Friday, December 09, 2022

If you peruse the shelves of your local wine shop, you would be forgiven if you don’t recognize many of the grape varietals listed on the labels. The selection of domestic and international kosher wines available to the local consumer is the greatest it has ever been, providing for adventurous experiences, but also causing befuddlement and consternation when the wrong bottle is brought home. Most everyone is familiar with cabernet sauvignon and chardonnay and can properly identify the former as red and the latter as white, but many other grapes, such as marselan, remain a mystery to the average shopper.

Adir marselan and Adir marselan rosé may call to mind the fortified Sicilian cooking wines commonly used as a key ingredient in the famous dish chicken marsala. Yet in contrast to marsala, marselan-based wines, particularly from Israel and other wine “New World” regions, are considered fine wines. So, what’s their story?

In the early 1960s, France’s National Institute for Agricultural Research (INRA) attempted to develop new high-yielding, large-berry-producing varietals by cross breeding disease-resistant vines at the École Nationale Supérieure Agronomique de Montpellier (ENSAM), Europe’s premier vine-research institute. While the INRA researchers succeeded in harnessing the finesse of Cabernet Sauvignon with the color, heartiness and hot-weather tolerance of Grenache, they were disappointed at the small grape berries of the new vine, which they had named in honor of the costal Occitan commune (town) of Marseillan. As a result, INRA deemed the strain commercially unattractive and promptly forgot about it.

By the mid to late 1980s, growing concern over hypothetical agricultural upheavals due to climatic changes led researchers to revisit the vine’s potential. Warmer temperatures, increased humidity and a longer rainy season likely would harm grape varieties that heretofore had thrived in cooler temperatures. Further, lengthening of the rainy season could lead to fungal infections of vine leaves and grapes and harm wine production. Marselan’s previously noted resistance to powdery mildew was especially attractive, since farmers would not need chemical fungicides to combat the costly fungal disease that affects plants in areas with moderate temperatures and high humidity. As a result, the INRA approved the vine for commercial release and added it to France’s official register almost 30 years after it was first developed.

Marselan vine planting rapidly spread from France’s warmer south to other hot regions in Spain, Latin America, California, China and elsewhere. Vintners introduced the vine to Catalonia, Spain, across the Pyrenees Mountains from Languedoc, in 1990, and today Marselan vineyards can be found as far south as Valencia. The vine’s second largest harvester, China, began planting Marselan in 2001. Argentinian farmers in Mendoza began working with the grape in 1998, joined in the following decade by their peers in Brazil and Uruguay. Growers in California’s Central Valley and North Coast regions adopted the grapes in 2004. Switzerland, Romania and other countries have also encouraged plantings. By 2007, the Treasury Department’s Tax and Trade Bureau, which regulates sales and imports of alcohol, approved the name “Marselan” for use on labels, allowing imports of single varietal wines, initially from France. In 2011, France permitted Marselan to be used up to a maximum of 10% in appellation specific (appellation d’origine controlee – “AOC”) blends from Côtes du Rhône and Bordeaux, marking the vines acceptance into the highest reaches of French winemaking.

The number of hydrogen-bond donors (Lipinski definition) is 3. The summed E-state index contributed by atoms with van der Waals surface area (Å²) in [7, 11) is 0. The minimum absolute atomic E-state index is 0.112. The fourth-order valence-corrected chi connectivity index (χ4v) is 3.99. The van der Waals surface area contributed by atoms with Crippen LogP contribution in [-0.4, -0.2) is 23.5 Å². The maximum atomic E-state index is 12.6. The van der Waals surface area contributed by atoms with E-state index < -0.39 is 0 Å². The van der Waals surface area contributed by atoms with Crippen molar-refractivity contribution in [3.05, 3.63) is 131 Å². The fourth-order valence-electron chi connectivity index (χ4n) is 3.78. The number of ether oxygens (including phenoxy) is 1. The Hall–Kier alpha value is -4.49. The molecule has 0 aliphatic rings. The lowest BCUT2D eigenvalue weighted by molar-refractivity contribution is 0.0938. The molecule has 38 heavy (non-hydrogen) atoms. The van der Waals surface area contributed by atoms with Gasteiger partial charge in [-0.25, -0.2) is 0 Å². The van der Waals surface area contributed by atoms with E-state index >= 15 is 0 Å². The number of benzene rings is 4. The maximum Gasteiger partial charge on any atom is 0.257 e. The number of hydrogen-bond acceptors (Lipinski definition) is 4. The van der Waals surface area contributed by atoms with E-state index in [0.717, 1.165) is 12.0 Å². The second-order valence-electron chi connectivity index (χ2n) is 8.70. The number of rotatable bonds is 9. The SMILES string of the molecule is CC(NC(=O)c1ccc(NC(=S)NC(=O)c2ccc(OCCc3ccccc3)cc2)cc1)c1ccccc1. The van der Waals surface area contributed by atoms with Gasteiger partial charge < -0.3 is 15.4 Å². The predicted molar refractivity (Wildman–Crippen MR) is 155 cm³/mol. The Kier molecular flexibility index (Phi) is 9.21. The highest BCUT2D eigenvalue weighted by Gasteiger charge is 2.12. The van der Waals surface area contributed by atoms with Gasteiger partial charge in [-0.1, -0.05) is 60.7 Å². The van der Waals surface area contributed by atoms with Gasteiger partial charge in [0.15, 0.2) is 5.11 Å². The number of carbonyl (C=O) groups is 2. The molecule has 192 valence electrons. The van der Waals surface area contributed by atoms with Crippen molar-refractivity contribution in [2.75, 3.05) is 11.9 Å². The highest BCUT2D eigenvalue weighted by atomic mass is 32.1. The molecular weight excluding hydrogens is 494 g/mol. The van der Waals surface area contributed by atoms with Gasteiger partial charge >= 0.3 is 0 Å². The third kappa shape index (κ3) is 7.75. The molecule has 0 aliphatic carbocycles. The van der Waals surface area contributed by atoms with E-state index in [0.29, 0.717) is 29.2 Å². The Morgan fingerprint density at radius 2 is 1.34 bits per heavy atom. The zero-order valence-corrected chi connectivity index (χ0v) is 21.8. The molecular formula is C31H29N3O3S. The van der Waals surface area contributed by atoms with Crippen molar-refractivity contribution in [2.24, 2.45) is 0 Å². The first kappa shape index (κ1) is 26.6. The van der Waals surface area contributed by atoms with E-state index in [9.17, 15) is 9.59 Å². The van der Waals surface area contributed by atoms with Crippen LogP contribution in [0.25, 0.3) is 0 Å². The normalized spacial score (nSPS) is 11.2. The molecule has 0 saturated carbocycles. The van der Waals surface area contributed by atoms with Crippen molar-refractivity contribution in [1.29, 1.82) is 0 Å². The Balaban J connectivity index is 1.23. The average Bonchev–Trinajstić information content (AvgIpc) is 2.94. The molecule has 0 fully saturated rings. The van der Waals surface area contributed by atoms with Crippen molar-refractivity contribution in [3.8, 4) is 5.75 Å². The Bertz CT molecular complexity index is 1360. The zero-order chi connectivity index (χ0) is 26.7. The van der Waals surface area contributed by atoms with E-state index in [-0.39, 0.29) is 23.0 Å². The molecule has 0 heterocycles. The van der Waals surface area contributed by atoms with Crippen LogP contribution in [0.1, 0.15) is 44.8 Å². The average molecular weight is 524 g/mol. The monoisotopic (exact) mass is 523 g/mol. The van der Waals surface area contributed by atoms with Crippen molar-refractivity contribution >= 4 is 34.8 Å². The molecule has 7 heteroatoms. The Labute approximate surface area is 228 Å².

Unsurprisingly, the fast-growing and innovative Israeli wine industry, constantly searching out high-quality European varietals capable of producing top-shelf wines in the hot and humid local climate, took notice. Israel is now among the top three Marselan wine producers when measured by availability.

As mentioned earlier, Adir Winery has taken a lead, planting its Marselan vineyard in 2016 in the Upper Galilee moshav of Dishon, on the border with Lebanon, roughly 10 miles northeast of the winery’s main vineyards at Kerem Ben Zimra. Following the customary three-year wait for orlah, the winery released its first Marselan Rosé in 2020, meeting with immediate success and selling out quickly. The freshly pressed juice sits on the skins for scarcely two hours, until it has absorbed just enough color. The rosé is cold fermented for 40 days to preserve the wine’s aromas, reaching 12% alcohol by volume (ABV). Adir doubled rosé production for the 2021 vintage, which has just arrived in time for spring.

Additionally, the winery released a limited production of Winemaker Edition Marselan 2020. This series allows winemaker Avi Rosenberg to highlight the unique aspects of the Adir’s estate-produced fruit, by utilizing 500-liter barrels that minimize wood contact. Only 1,100 bottles of this vintage were produced.

Here are our initial reactions upon sampling both wines:

Adir Kerem Ben Zimra Marselan Rosé 2021, Galilee: Light pink in color, with crisp floral and strawberry aromas, this wine entices you to sip. Flavors of wild strawberry, red grapefruit and hints of lychee tease your tongue with a light mouthfeel and pleasant acidity.

Adir Winemaker Edition Marselan 2020, Galilee: Inky purple/red in color, with a nose of red cherry, tobacco and a hint of leather. On the tongue, the wine is fruity, with cherry, blackberry and plum flavors, reminiscent of Cabernet Sauvignon, but mid-bodied. Despite its youthfulness, the wine is well balanced, with integrated tannins and acidity. Surprising for a wine of 14% ABV, it has no heat. A young wine, you should decant it a half hour before consuming. It will continue developing in the bottle for the next 5 to 6 years.

Teaneck’s Shimon Oppenheim works for Red Garden Inc., importers of Adir Winery.

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